7. Jade Market

Jade Market

Photo Credit: Hong Kong Tourism Board

You won’t be here in Hong Kong very long before you work out how important jade is to Chinese culture. This ornamental mineral represents good health and a long life, which helps to explain the obsession. For a novice, it is impossible to tell the difference between the genuine article and cheap knock-off plastic, so take a guide if you are planning to make a purchase. Even if you have no intention of making a purchase, this market makes an interesting stop while you are in Kowloon. Admire the enormous range of carved ornaments, bowls and jewellery fashioned from jade in a plethora of colors.

Though there are fewer markets on Hong Kong Island, those that exist are well worth your time. These are our favourite four.

8. Chop Alley

Chop Alley

Man Wa Lane, known locally by the delightful moniker Chop Alley, is the place in the city to go if you are on the hunt for a chop. Whether you are searching for an antique Chinese seal or a modern stamp, the art of the chop is revered here. Come and place your order for a personalised seal carved in jade, stone or wood. It will be ready the following day and makes a great gift – if you can bear to part with it of course. The stalls, lined with row upon row of chops, are also fantastically photogenic.

9. Graham Street Wet Market

Graham Street Market

This, the oldest market in Hong Kong, is scheduled for demolition to make way for HK$3.8 billion worth of housing, retail space, offices and a hotel. You can visit before redevelopment work starts as part of our Central and Sheung Wan Foodie Tour. Grab your camera as this is one of the most atmospheric sights in Central, a buzzing place where unprocessed produce is prepared and presented to a steady stream of loyal customers. Fish and fowl are so fresh they are still alive. Take care not to get in the way of a bucket of ice as it’s thrown down the street to clean up.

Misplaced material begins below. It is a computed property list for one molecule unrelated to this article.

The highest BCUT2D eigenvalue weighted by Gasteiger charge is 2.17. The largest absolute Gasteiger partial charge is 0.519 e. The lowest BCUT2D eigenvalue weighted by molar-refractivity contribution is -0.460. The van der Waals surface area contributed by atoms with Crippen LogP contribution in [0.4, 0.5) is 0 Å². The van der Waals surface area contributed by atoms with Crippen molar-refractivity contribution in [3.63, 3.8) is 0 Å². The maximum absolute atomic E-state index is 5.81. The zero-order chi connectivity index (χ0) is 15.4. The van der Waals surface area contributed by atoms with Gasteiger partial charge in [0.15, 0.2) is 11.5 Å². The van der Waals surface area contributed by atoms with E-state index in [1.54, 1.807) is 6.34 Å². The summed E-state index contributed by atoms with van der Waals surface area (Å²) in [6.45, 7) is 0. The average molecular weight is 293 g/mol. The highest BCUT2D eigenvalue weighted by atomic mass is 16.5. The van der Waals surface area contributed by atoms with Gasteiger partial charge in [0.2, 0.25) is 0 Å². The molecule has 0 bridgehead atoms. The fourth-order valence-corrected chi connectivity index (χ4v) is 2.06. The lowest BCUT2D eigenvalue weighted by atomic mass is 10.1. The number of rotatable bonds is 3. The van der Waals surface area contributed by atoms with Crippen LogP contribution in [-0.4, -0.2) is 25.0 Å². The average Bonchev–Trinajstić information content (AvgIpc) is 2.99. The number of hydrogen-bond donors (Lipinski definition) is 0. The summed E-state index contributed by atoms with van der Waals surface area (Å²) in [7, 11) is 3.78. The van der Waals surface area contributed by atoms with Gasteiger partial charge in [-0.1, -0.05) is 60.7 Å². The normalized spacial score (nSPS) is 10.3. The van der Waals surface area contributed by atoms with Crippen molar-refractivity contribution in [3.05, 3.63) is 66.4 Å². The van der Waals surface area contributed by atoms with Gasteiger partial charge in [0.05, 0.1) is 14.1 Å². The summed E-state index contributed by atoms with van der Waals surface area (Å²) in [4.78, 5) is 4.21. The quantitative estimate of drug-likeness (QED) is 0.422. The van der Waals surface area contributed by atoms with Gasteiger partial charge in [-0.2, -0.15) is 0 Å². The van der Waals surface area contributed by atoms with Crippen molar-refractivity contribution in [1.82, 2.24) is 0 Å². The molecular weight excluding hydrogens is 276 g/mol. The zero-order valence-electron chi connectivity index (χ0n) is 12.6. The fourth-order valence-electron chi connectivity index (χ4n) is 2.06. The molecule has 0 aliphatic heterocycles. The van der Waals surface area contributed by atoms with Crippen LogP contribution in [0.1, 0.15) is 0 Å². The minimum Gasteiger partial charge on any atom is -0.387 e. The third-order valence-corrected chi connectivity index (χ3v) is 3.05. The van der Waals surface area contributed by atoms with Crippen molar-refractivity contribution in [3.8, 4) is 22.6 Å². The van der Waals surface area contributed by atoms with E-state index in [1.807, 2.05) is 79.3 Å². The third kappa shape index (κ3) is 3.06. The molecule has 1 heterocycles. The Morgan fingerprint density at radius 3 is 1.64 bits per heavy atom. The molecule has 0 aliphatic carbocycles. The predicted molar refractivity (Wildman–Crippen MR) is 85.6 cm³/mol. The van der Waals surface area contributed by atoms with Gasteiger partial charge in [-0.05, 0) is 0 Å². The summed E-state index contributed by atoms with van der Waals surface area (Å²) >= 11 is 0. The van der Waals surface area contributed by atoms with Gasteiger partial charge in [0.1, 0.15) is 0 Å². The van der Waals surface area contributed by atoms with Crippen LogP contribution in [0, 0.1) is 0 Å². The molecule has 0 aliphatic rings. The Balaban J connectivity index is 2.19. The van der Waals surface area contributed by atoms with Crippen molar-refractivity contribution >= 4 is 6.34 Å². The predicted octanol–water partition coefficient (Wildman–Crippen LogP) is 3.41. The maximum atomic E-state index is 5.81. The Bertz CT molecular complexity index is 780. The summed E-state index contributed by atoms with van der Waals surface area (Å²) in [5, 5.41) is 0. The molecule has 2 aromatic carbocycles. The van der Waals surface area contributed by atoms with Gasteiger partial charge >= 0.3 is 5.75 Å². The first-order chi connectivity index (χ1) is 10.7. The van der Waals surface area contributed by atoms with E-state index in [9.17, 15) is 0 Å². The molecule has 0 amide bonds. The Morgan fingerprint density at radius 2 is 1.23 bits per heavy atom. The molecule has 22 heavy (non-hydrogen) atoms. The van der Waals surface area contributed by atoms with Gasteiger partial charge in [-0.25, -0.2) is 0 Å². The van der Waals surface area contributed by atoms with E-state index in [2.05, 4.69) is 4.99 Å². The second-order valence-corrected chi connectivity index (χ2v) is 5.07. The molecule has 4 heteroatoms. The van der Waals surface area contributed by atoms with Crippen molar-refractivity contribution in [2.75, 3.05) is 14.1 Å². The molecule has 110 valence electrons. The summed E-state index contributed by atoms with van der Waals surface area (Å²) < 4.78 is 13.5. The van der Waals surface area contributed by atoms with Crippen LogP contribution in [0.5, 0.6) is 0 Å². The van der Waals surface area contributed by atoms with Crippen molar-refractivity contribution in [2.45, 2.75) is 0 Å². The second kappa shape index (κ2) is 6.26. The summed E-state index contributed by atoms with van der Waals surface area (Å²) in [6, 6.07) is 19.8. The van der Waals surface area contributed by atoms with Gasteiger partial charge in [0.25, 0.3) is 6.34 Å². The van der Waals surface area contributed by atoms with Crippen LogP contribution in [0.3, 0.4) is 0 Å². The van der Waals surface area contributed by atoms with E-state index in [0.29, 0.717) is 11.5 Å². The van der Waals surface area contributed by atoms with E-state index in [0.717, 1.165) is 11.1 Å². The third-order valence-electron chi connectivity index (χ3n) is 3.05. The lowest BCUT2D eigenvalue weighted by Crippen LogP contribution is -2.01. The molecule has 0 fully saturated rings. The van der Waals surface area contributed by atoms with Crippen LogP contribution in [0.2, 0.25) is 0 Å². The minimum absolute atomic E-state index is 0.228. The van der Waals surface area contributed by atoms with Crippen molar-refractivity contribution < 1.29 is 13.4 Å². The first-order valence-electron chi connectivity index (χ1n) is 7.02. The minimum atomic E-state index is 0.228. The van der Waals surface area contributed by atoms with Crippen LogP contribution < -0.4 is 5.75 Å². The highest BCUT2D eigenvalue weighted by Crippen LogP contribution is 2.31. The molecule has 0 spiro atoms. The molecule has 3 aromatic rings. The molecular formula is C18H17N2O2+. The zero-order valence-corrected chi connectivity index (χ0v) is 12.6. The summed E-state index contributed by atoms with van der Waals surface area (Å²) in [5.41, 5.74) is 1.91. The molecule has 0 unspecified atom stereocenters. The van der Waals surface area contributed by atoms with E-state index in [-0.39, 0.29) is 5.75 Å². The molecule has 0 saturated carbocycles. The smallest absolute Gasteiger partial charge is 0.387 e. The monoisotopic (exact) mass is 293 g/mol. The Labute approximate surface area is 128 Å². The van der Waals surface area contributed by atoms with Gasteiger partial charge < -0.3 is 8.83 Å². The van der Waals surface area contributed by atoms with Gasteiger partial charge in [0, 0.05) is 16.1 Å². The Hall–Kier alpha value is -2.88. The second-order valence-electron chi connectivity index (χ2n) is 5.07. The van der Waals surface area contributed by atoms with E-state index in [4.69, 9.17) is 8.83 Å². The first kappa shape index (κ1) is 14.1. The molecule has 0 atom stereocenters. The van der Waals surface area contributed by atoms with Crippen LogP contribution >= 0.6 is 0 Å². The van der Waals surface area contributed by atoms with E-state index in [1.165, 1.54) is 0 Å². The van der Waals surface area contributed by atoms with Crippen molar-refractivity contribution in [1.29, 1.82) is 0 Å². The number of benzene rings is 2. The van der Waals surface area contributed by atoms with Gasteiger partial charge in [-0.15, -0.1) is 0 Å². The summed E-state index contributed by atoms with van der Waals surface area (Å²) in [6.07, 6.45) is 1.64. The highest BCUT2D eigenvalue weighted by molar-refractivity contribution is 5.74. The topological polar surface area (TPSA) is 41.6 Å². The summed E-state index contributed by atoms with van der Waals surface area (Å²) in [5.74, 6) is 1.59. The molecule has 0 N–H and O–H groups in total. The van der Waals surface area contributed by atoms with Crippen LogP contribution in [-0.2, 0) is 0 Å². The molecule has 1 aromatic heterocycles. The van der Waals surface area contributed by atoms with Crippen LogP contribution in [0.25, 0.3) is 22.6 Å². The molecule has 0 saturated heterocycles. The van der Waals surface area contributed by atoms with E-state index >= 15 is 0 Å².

10. Cat Street

Cat Street

This market is another stop on our Central and Sheung Wan Foodie Tour. As well as food, it is well known for its antiques and curios. You can find all manner of items – perfect for those seeking a thoughtful gift or an unusual piece to accessorise your home. There are plenty of bargains to be had if you are searching for art, embroidery, jade and other vintage pieces. Even the street it is located on has a story to tell. Known officially as Upper Lascar Row, it takes its name from the Indians who lived in the area and served in the British Army, nicknamed lascars.

11. Tai Yuen Street

Photo Credit: Hong Kong Tourism Board

A perennial favorite with families, kids will love this market as it specializes in toys. There is a mixture of classic toys from the past as well as the latest must-have items on every 21st century child’s wish list. Once, Hong Kong was a hub of manufacturing, but although today’s toys are more likely to be made in China, there is still a fascination with collectibles and vintage items. Indulge your nostalgia and take a walk down memory lane.

Do you have a favorite Hong Kong market? We would love to hear about it if you do.